The liver has amazing powers of regeneration. Unlike most organs, it can regrow--even after as much as half of its tissue has been surgically removed. Now researchers have found that the credit may not go to the liver itself: New human liver cells come from bone marrow. The finding opens up new possibilities for treating liver disease.
Earlier research suggested that the liver is regenerated thanks to stem cells, but it wasn't clear whether these cellular progenitors were housed within the liver or outside of it. Studies with rats and mice suggested that the liver's new cells come from bone marrow--which hosts stem cells that build red and white blood cells. Two teams transplanted bone marrow from a male rodent into a female. When they examined the female's liver tissue with a stain that homes in on the Y chromosome, which only males carry, they found cells that must have come from the transplant.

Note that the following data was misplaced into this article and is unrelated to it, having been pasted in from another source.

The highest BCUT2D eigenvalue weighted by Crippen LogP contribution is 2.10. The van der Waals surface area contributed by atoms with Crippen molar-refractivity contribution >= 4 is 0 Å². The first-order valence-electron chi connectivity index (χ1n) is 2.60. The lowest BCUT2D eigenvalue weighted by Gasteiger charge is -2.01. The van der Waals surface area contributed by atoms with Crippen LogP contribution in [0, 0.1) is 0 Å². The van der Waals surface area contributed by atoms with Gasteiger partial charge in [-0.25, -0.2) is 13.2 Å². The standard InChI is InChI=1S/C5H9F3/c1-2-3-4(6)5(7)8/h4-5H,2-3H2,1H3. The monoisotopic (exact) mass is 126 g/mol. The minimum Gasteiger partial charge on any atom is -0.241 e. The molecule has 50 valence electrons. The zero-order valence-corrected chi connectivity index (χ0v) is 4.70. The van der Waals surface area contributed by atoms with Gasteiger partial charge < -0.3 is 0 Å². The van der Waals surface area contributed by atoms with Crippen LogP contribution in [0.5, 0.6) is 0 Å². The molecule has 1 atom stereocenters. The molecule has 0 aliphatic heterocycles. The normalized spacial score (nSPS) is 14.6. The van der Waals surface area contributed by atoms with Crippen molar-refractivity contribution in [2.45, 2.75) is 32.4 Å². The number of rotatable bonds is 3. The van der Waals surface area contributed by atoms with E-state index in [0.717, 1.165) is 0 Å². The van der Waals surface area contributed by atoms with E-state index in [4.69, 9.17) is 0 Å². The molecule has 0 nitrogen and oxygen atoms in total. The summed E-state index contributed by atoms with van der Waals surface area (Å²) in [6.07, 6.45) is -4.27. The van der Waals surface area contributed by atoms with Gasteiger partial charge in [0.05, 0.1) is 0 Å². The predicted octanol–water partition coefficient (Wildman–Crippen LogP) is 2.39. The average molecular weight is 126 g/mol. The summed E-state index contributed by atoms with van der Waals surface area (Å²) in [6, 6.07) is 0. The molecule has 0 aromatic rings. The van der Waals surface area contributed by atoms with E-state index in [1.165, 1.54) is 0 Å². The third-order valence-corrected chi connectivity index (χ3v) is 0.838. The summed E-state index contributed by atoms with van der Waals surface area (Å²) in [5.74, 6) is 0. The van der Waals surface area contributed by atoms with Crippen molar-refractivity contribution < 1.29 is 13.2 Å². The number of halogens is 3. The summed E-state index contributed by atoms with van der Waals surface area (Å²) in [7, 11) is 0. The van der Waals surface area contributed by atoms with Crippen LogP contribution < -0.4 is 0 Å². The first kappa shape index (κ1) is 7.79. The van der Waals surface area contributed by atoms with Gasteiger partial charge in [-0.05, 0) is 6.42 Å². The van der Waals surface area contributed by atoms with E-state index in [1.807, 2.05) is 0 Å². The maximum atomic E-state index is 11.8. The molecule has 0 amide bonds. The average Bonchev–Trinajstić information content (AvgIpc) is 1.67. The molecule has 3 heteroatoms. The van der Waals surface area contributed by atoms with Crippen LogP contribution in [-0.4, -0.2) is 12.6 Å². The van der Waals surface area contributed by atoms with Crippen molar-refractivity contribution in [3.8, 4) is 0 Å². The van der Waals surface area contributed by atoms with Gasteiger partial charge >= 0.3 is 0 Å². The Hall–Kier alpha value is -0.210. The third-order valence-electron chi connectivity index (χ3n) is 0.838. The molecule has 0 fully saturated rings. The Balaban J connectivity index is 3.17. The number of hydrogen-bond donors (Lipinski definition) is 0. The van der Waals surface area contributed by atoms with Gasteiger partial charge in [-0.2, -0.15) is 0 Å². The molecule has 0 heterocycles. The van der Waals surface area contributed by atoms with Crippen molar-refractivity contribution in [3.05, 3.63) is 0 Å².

The same is true for humans, according to pathologist Neil Theise of New York University and colleagues. They examined stored liver samples from women who had received bone marrow transplants for leukemia from male donors and later died. In one woman, 17% of her liver cells carried a Y chromosome, again pointing to the male bone marrow cells as the source. The researchers also examined livers that had been transplanted from women into men. Here, too, the researchers found liver cells that carried a Y chromosome, suggesting that the men had added new cells to the donated organ--probably from their own bone marrow, the researchers report in the July issue of Hepatology.
The finding has huge clinical implications, says pediatrician Marcus Grompe of Oregon Health Sciences University in Portland, suggesting "liver diseases now treatable only with liver transplants could be treated with bone marrow transplants instead." Bone marrow could be donated by living donors, and it carries less risk of rejection than whole-organ donation.